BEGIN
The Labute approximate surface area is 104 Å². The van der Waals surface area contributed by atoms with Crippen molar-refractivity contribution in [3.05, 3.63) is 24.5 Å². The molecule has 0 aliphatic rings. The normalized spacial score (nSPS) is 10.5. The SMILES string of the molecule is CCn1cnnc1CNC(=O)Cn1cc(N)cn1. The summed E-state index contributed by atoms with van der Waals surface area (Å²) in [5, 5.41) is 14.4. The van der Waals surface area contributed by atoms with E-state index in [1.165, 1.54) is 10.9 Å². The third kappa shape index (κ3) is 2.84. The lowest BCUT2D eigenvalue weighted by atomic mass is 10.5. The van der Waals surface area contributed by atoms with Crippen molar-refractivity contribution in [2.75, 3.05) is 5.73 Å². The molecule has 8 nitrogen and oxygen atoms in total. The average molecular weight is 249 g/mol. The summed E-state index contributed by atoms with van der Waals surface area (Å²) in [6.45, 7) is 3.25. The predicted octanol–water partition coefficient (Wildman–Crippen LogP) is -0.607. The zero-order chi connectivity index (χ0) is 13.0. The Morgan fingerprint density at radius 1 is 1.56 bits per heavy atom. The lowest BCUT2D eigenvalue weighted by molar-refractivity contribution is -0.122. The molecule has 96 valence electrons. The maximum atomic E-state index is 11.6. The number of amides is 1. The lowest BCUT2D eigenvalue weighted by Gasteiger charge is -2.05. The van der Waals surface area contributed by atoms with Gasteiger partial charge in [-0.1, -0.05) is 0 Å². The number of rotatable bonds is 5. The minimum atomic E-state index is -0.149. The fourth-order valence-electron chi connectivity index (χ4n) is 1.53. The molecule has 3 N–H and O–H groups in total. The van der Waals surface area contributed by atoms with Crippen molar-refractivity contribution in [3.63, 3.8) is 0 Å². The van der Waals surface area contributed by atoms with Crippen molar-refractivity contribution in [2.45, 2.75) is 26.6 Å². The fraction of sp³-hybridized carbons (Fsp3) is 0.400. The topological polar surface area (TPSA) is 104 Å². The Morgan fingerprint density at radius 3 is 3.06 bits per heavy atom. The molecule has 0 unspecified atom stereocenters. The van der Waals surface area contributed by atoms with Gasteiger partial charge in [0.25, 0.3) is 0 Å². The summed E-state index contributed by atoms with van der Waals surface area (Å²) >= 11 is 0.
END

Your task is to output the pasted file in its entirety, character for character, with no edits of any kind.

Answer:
The Labute approximate surface area is 104 Å². The van der Waals surface area contributed by atoms with Crippen molar-refractivity contribution in [3.05, 3.63) is 24.5 Å². The molecule has 0 aliphatic rings. The normalized spacial score (nSPS) is 10.5. The SMILES string of the molecule is CCn1cnnc1CNC(=O)Cn1cc(N)cn1. The summed E-state index contributed by atoms with van der Waals surface area (Å²) in [5, 5.41) is 14.4. The van der Waals surface area contributed by atoms with E-state index in [1.165, 1.54) is 10.9 Å². The third kappa shape index (κ3) is 2.84. The lowest BCUT2D eigenvalue weighted by atomic mass is 10.5. The van der Waals surface area contributed by atoms with Crippen molar-refractivity contribution in [2.75, 3.05) is 5.73 Å². The molecule has 8 nitrogen and oxygen atoms in total. The average molecular weight is 249 g/mol. The summed E-state index contributed by atoms with van der Waals surface area (Å²) in [6.45, 7) is 3.25. The predicted octanol–water partition coefficient (Wildman–Crippen LogP) is -0.607. The zero-order chi connectivity index (χ0) is 13.0. The Morgan fingerprint density at radius 1 is 1.56 bits per heavy atom. The lowest BCUT2D eigenvalue weighted by molar-refractivity contribution is -0.122. The molecule has 96 valence electrons. The maximum atomic E-state index is 11.6. The number of amides is 1. The lowest BCUT2D eigenvalue weighted by Gasteiger charge is -2.05. The van der Waals surface area contributed by atoms with Gasteiger partial charge in [-0.1, -0.05) is 0 Å². The number of rotatable bonds is 5. The minimum atomic E-state index is -0.149. The fourth-order valence-electron chi connectivity index (χ4n) is 1.53. The molecule has 3 N–H and O–H groups in total. The van der Waals surface area contributed by atoms with Crippen molar-refractivity contribution in [3.63, 3.8) is 0 Å². The van der Waals surface area contributed by atoms with Crippen molar-refractivity contribution in [2.45, 2.75) is 26.6 Å². The fraction of sp³-hybridized carbons (Fsp3) is 0.400. The topological polar surface area (TPSA) is 104 Å². The Morgan fingerprint density at radius 3 is 3.06 bits per heavy atom. The molecule has 0 unspecified atom stereocenters. The van der Waals surface area contributed by atoms with Gasteiger partial charge in [0.25, 0.3) is 0 Å². The summed E-state index contributed by atoms with van der Waals surface area (Å²) >= 11 is 0.